But as the films progress, and further scenes such as these are shaved away from the greater whole, we are gently nudged toward the realization that this is, in fact, the action and that what has been unfolding for us in a sort of cyclical, unmotivated motion is the place where meaning resides. The short vignettes that structure both films are, when taken as individual moments, resolutely anti-action, but when entwined together begin to evoke fuller, richer, and more complex pictures that speak as much through silence and absence as they do through direct representation. About one third of the way into Señoritas we observe Alejandra (apparently) walking home alone at night, the camera following her from behind for over seven minutes. Aside from the rhythmic sound of her shoes on the pavement, and sporadic catcalls that seem to imply something darker but unexplored in the film, little to nothing happens in this protracted sequence. Such scenes entice expectation in the viewer that might prove confounding or frustrating, but they also offer us breathing space in which the passage of time becomes manifest and tangible. Although nothing actually takes place in the scene—we are quite simply and literally following Alejandra on a seven-minute walk—the weight of her life can be felt pressing in at the margins, existing within the unseen but detectable offscreen. In This Time Tomorrow the single momentous event that occurs in the film—a death—takes place offscreen. All that is implied in the films, but remains unseen and unspoken, is evoked through the absences and silences onscreen, so as absence and silence become important guides to meaning in Rodriguez’s work.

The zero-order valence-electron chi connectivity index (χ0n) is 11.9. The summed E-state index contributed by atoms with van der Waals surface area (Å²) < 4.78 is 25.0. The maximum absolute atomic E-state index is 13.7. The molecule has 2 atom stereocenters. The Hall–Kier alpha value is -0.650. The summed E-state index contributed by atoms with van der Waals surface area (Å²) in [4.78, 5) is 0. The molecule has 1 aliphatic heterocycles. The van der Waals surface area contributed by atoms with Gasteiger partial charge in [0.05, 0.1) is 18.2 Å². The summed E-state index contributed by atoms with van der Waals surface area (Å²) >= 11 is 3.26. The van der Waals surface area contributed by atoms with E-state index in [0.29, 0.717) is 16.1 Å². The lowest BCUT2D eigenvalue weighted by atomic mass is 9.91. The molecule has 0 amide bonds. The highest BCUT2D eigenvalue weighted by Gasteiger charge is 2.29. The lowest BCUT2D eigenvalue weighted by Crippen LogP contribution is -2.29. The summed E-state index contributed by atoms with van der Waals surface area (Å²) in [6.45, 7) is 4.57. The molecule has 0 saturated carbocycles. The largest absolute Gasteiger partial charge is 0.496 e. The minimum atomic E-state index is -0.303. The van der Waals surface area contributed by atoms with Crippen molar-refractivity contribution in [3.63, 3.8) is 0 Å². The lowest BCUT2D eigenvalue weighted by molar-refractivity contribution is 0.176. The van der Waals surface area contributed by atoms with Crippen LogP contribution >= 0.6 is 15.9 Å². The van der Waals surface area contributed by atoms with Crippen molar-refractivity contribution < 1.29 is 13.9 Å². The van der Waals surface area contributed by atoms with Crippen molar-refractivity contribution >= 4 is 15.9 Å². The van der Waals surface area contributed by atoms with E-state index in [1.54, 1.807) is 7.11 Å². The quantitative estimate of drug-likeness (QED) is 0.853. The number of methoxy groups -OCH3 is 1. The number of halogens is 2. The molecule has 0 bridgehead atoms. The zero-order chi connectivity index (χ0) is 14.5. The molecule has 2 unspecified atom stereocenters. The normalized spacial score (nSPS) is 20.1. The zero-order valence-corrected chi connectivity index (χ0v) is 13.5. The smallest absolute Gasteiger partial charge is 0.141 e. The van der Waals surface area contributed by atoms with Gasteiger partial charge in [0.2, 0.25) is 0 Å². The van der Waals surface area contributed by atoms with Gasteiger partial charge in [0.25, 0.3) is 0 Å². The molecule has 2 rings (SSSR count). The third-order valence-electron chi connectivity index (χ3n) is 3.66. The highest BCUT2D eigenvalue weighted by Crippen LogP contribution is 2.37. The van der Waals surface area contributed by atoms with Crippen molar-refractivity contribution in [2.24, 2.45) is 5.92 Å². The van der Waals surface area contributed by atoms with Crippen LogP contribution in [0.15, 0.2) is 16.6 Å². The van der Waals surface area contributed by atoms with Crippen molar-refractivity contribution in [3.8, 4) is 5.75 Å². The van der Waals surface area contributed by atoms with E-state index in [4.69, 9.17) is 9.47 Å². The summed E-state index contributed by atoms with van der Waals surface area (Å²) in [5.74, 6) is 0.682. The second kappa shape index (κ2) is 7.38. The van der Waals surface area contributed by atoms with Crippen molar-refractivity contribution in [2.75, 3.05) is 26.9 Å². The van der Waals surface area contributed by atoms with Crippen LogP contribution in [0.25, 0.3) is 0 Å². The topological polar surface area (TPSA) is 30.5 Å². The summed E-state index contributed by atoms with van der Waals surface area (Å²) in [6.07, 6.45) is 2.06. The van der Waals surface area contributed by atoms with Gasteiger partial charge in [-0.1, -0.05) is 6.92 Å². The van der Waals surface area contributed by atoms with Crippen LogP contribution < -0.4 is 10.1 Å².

Rodriguez’s cinema signifies a nuanced reappraisal of the systems of silencing that have traditionally undermined female expression and representation in cinema. Señoritas and This Time Tomorrow, while harnessing the style of slow cinema, also play with the schematic tropes associated with the melodrama, or the so-called woman’s film. We frequently observe Alejandra and Adelaida (accompanied by their mothers and female friends) through mirrors and doorways, their bodies doubly contained by the camera’s frame and the domestic frameworks in which they move. They are placed in the restricted spaces of their bathrooms, kitchens, and bedrooms—cleaning bathtubs, applying makeup, preparing food—and, in a subtle inversion of the terms of containment, they appear to move with ease and freedom within these confines. Rodriguez takes the traditionally restrictive space of the home and remaps it as a space of female connection and self-determination. Though the female characters in both films are not expressly liberated or unfettered—each of them appears frustrated, in their own way, by the strictures of tradition, responsibility, and expectation—the domestic spaces where we observe them most frequently figure as spaces of self-determination and communion. Whether it is the bedroom where Alejandra masturbates, exercises, and listens to her mother reminisce about wearing hot pants, or the tiny bathroom where Adelaida and her mother share chores and vie for limited mirror space, the domestic worlds of Rodriguez’s cinema are spaces in which women’s resilience and perseverance rise up gently but insistently, demanding that we do not look away.